The Bomb

	The bomb looked funny in the backseat, shining against the setting sun as Tommy kept complaining, “The guy told me he fixed the A/C…”
	It was a sweltering, tired afternoon in New York and we were stuck in traffic. The other cars around us kept honking, and besides the honks and occasional, “Move!” We could hear radios blasting and kids crying.
	“Do you think it should be in the sun?” I asked Tommy, who turned and said, “Roger… For the last-fucking-time… Do I look like an expert?” I looked back towards the traffic and knew he was right. Neither Tommy nor I knew anything about bombs, and up until this morning neither of us even knew what a bomb actually looked like. But when we got the call from Tommy’s cousin, who said, “I’ll pay you two dumbasses a grand to bring it to…” Tommy called me up and said, “Roger… You’ll never believe our luck.” I quickly learned what a bomb looked like, and was shocked to feel how heavy it was.
	We put it in the backseat with a tiny blanket over it, but I didn’t want it to overheat so I flung it off. I even cracked the window for it, hoping it would keep it from exploding.
	“Jesus…” Tommy began. “We’re going to be late!” I looked at the time on the radio and he was right. We had to deliver it before five, because it was going to be exploding around five thirty. I didn’t ask Tommy’s cousin too many details, as I didn’t want to ruin the chance of losing the job.
	“Maybe we should give them a heads-up?” I said. My voice was overtaken by the endless, bumper to bumper honking that rang through one ear and out the other. It was blistering, and I had to repeat myself before Tommy said, “A heads-up? A-fucking-heads-up?” Tommy spat out the window and continued, ‘We aren’t delivering a birthday cake, Roger… We can’t just call them and say, ‘Um… Sorry… Your bomb is running late… Make sure to keep everyone in their seats just a few minutes longer’… It won’t make anyone suspicious… Would it, Roger?”
	I looked at Tommy and shrugged my shoulders. He was right, but there was nothing we could do. We were two helpless nobodies who happened to stumble into a wonderful opportunity, and likely the first and only chance we got. Tommy’s cousin had said how there would be other deliveries if we didn’t screw this one up, and that made me excited. Because Tommy and I had spent too many nights eating pasta, where we were so broke we actually ate the recommended serving size - eight dinners per box.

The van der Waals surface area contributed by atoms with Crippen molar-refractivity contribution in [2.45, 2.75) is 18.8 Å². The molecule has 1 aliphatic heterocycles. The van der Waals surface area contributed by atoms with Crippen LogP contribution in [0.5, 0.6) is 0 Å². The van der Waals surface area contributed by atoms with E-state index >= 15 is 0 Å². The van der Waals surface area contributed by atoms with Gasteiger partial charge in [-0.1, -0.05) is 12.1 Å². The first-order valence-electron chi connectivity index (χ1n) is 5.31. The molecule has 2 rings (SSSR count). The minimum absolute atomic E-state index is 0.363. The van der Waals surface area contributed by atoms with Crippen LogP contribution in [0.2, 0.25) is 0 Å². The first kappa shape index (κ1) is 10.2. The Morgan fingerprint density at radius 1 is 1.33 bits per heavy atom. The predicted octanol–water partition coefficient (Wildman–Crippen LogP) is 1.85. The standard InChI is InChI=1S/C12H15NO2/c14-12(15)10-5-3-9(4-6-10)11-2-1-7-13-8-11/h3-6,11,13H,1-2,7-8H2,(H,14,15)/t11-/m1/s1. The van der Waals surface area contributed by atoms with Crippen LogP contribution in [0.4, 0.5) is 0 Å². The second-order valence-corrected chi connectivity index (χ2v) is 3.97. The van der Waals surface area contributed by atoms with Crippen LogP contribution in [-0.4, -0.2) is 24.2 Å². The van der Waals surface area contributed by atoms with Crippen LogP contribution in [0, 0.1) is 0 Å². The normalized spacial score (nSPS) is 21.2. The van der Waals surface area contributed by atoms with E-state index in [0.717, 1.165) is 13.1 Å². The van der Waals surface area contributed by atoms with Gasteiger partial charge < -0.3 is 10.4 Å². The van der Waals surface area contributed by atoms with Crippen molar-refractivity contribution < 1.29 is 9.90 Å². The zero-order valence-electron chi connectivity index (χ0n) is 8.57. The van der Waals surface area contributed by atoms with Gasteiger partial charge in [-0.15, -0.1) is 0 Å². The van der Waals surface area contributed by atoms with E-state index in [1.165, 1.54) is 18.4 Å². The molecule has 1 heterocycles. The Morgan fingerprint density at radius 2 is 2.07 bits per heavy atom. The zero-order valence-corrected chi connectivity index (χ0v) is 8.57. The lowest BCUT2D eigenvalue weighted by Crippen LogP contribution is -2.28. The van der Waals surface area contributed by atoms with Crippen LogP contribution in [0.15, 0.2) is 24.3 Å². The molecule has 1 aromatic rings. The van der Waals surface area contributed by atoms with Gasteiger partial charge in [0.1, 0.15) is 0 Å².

“Well… What do we do? I asked, but Tommy just shook his head and I noticed something unusual. It looked originally like sweat on Tommy’s cheeks, but it was actually tears. They were streaming down and I didn’t understand why. Tommy never cried and here he was, bursting with bloody red eyes and soggy lips. 
	“What’s wrong, Tommy?” Tommy looked at me and said, “My cousin didn’t tell you, did he?”
	“What is it?” I said, with a louder, worried voice. Tommy turned his head to the back and said, “Look at that little clock on it.” I unbuckled my seatbelt and leaned back. I hadn’t noticed the clock before and it was counting down. And as I stared at it, it went from thirty to twenty nine. 
	“Jesus!” I yelled, but Tommy didn’t say anything. 
	“Why don’t we just ditch it then?”
	“I’m not worried about blowing up…” Tommy replied.
	“What-the-Hell-is-it-then?” I screamed back.
	“My cousin also told me he’s having this big pool party next week… And now for-sure we’re not getting invited.” 
	I had a look of disbelief on my face, until Tommy added, “He said there was even going to be free pizza and beer, Roger!” And I felt my eyes begin to welt too, because I couldn’t remember the last time Roger and I had any kind of fun.

ALEX ANTIUK is the author of Dumb Music (Soyos Books). He can be found on Twitter @letsbamboobaby.